|Example Frameworks||Coflow Structure|
|Shuffle in dataflow pipelines||Spark, Hadoop||Many-to-Many|
|Global communication barriers||BSP||All-to-All|
|Parallel read/write from/to distributed storage||HDFS||Many One-to-One|
Varys schedules coflows using heuristics developed to solve the recently discovered concurrent open shop scheduling with coupled resources problem. Similar to most scheduling problems, optimal coflow scheduling is computationally intractable.
From 10000 feet, the algorithm proceeds in two steps: Varys keeps an ordered list of coflows, preempting whenever necessary. Next, it uses an algorithm to allocate minimum required bandwidth to each flow of a coflow to complete all of its flows together.
In essence, Varys minimizes interleaving across coflows to minimize coflow completion times (CCT), while sacrificing flow-level fairness or flow completion times (FCT) that are not correlated to a job's completion time.
Consider two coflows C1 and C2; C1 has three flows transferring 1, 2, and 4 units of data, while C2 has two flows transferring 2 data units each.
Per-flow schemes focus on fair sharing or decreasing FCT, without caring about application's completion. Varys does the opposite.
More details on Varys, its performance, the coflow abstraction, and Varys's predecessor system (Orchestra) can be found in the following papers.
Varys also exposes APIs to find the machines with the most and the least network usage – getBestRxMachines and getBestTxMachines – that can be used to perform, for example, network-aware replica placement in HDFS as outlined in the following paper.
Is Varys a new networking protocol? Does it depend on a new one?
No. Varys runs in the application layer on top of underlying transport protocols (e.g., TCP). No changes to your hardware or OS is required. Except for minor changes to the frameworks, user jobs can transparently take advantage of Varys as well.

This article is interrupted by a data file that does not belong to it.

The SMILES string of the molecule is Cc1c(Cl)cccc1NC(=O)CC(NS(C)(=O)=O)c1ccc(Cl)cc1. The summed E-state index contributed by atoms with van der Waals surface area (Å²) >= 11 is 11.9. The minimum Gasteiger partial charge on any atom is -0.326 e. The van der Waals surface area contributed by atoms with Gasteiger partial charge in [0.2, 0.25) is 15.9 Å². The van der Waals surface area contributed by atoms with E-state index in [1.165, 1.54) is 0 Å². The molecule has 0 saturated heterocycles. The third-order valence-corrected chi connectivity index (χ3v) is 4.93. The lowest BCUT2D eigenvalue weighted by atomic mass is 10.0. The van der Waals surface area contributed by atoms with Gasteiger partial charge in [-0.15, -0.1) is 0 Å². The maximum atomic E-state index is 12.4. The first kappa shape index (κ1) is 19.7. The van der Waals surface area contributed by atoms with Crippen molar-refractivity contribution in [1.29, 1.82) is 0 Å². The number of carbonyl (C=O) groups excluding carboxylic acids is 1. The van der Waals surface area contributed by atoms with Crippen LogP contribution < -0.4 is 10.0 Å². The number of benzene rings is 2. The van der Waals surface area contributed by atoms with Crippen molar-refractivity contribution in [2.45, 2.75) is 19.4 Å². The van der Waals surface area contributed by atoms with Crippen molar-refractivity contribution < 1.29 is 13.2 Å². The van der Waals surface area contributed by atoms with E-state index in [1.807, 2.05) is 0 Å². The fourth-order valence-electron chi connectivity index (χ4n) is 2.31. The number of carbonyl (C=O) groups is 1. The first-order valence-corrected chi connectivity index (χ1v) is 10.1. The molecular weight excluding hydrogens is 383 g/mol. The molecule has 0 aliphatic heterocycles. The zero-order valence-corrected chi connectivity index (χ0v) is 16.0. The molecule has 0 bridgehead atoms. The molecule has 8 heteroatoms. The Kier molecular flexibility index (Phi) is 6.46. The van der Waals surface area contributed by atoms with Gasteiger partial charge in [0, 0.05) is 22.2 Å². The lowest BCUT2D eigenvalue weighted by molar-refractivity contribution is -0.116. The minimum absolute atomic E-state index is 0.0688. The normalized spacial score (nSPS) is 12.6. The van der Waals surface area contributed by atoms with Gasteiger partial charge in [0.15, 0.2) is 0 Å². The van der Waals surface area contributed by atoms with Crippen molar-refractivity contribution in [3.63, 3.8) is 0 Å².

Varys seems to have put and get methods. Is Varys a storage system? Does it implement one underneath?
No, Varys does not have/need its own storage system. It sends and receives from user process (if data is in-memory) or from disk (if data is already stored there).
Will it always improve performance?
Varys will improve performance most of the time, specially when you have a multi-user, multi-framework cluster. Currently, overheads due to Varys's centralized design sometimes make it less useful for sub-second jobs and cause deadline misses on rare occasions. We are working on both directions: to make it more efficient by design and to better engineer the current system.
Which frameworks support Varys?
We are working on ensuring Varys support in Spark and plan on enabling Hadoop MapReduce 2.0 as well. We will appreciate your help in any of these endeavors.
Which languages does Varys support?
Currently Varys provides an interface only to JVM-based languages. It can support non-JVM languages as well, but we need your help to implement the language-specific interface to Varys.
What license is Varys under?
Varys is under the Apache 2.0 license.
How can I contribute?
If you would like to report a bug, please create a new issue.
If you have already resolved one, do send us a pull request on GitHub. We want to hear about your experience using Varys.
Finally, if you want to discuss a new idea, talk to us at the Varys Developers mailing list.
Where can I get more help?
Please post on the Varys Users mailing list. We will be glad to help!
This research is supported in part by NSF CISE Expeditions Award CCF-1139158, LBNL Award 7076018, and DARPA XData Award FA8750-12-2-0331, and gifts from Amazon Web Services, Google, SAP, The Thomas and Stacey Siebel Foundation, Apple, Inc., C3Energy, Cisco, Cloudera, EMC, Ericsson, Facebook, GameOnTalis, Guavus, HP, Huawei, Intel, Microsoft, NetApp, Pivotal, Splunk, Virdata, VMware, WANdisco and Yahoo!.